In that context, a woman who is not only a pagan but a Canaanite approaches – how bad could a person’s background get! From the time of the Israelites coming into the land over a millennium before, the Canaanites had been their serious enemies. Firstly, they refused passage to them, then they threatened the Israelite purity of worship with their pagan practices, then over the centuries they collaborated with the invading armies against them, then they collaborated with the invading Greeks and built up an economic system that militated against the local Jewish people. In fact, it could almost be said that their economic security took the food out of the mouths of the local Jewish people in Jesus’ time. Out of their midst comes a mother determined to get help for her daughter.
Jesus makes it clear in this Gospel text that his personal mission is to the people of Israel. Yes, the full mission is to all people but the movement out from Israel is to be the work of his disciples. Why the divine plan is like this, we do not know. Salvation is first offered to the Jews and then through the remnant faithful of them to the rest of the world. The relationship between Jews and Gentiles was a burning issue for the early Church. That issue is the basis of Paul’s Letter to the Romans. It is not an issue for us simply because there are so few Jewish Christians.
There were wandering magicians in Jesus’ time and one could well assume that this woman approached Jesus as one of them. But God in his own plan gave this woman a level of faith in the person of Jesus that not even the disciples had yet come to. She repeatedly calls him Lord, recognises him as Son of David and kneels to worship him – she who had only heard of Jesus by hearsay. Jesus is astounded at her level of faith. At the beginning of the Gospel, we have the story of the pagan Magi worshipping Jesus, a sign of what is to come. At the end of the Gospel we have Jesus’ injunction to the disciples to go out to the ends of the earth preaching the Gospel. Here, in the centre we have the simplicity of a parent’s passionate love for her child leading her to a faith that is a model for all Christians, whether Jew or Gentile.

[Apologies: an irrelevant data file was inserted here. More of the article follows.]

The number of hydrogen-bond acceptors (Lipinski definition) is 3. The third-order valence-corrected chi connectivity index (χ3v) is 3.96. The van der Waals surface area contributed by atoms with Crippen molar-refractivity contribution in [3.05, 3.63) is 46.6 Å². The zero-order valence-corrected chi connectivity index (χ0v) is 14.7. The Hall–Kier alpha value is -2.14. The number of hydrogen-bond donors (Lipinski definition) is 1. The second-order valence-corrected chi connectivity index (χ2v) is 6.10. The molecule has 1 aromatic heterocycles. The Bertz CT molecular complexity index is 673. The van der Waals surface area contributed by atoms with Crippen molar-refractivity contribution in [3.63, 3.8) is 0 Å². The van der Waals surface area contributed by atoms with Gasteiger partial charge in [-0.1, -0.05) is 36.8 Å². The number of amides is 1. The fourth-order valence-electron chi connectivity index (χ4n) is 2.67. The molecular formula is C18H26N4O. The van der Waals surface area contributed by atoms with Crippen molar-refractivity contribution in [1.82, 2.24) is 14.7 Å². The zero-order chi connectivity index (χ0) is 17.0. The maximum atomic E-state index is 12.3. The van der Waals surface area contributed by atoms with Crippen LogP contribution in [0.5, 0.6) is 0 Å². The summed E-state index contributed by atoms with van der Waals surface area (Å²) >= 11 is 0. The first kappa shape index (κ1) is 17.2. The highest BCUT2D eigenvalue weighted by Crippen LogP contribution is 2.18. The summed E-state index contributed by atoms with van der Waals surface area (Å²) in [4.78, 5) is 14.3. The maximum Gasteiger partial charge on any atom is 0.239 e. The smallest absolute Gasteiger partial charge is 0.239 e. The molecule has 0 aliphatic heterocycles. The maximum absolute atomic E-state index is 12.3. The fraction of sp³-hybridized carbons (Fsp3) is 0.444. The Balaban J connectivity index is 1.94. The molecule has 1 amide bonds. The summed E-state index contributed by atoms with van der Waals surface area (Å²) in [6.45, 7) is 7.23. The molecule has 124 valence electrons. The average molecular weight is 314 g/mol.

Christian conversion is promoted by conversation. This section is a response to and a development on the knowledge gained from the commentary section.
This Sunday's Exposition
This Canaanite woman was not going to be stopped. Ignored, insulted she just kept on coming and she was prepared to use all resources to get what she wanted: shouting, begging, wit. Note that wit, as we will come back to it. Her screaming nagging persistence may seem like hysteria to us but in that society that was the accepted way for the weak to get attention. Two of Jesus’ parables commend this type of behaviour; one even recommends it as an attitude in prayer. No, Jesus is not recommending hysteria but rather a single-minded devotion to what one truly wants coupled with persistence.